NASA’s Mars Rover goes silent as dust storm ‘bigger than America’ sweeps planet

Rob Waugh
A global map of Mars with a growing dust storm. The blue dot at centre indicates the approximate location of the Opportunity rover (Nasa/JPL-Caltech/MSSS/AP)

A vast dust storm fourteen million square miles across has swept Mars, and NASA’s Mars Rover has gone silent as the storm has set in.

NASA engineers attempted to contact the Mars Opportunity Rover, but heard nothing.

The storm now covers a quarter of the planet.

The team is now assuming that the charge in the 15-year-old rover’s batteries has dipped to a level where it enters low power fault mode.

Nasa concerned about future of Opportunity rover as huge storm takes over Mars

NASA said in a statement, ‘As soon as the orbiter team saw how close the storm was to Opportunity, they notified the rover’s team to begin preparing contingency plans.’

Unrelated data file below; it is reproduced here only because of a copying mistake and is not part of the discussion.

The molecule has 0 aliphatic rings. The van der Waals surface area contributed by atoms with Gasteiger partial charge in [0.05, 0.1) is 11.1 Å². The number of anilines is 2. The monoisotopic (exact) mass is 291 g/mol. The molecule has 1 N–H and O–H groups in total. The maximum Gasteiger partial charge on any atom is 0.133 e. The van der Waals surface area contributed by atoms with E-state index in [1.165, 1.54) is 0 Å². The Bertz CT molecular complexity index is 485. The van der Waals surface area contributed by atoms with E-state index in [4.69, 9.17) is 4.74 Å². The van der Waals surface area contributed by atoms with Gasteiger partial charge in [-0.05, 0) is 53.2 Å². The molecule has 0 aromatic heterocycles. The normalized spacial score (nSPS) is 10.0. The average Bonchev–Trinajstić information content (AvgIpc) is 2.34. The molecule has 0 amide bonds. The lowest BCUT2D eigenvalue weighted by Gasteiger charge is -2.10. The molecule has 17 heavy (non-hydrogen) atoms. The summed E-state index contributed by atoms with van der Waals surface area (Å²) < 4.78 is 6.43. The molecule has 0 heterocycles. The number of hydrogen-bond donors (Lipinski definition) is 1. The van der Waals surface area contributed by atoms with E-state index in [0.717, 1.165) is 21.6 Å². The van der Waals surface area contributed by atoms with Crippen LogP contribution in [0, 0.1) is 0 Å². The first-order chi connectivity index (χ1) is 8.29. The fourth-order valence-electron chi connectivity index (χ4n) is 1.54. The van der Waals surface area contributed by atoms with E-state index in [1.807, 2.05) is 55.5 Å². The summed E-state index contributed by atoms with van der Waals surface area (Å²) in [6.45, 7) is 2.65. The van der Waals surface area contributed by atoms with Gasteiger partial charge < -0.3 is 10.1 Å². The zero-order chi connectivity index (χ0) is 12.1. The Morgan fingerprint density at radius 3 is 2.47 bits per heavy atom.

‘In a matter of days, the storm had ballooned. Full dust storms like this one are not surprising, but are infrequent. They can crop up suddenly but last weeks, even months’

NASA is now working on the assumption that the Rover has powered down to ‘wait out’ the storm.

NASA says, ‘If the rover’s computer determines that its batteries don’t have enough charge, it will again put itself back to sleep. Due to an extreme amount of dust over Perseverance Valley, mission engineers believe it is unlikely the rover has enough sunlight to charge back up for at least the next several days.’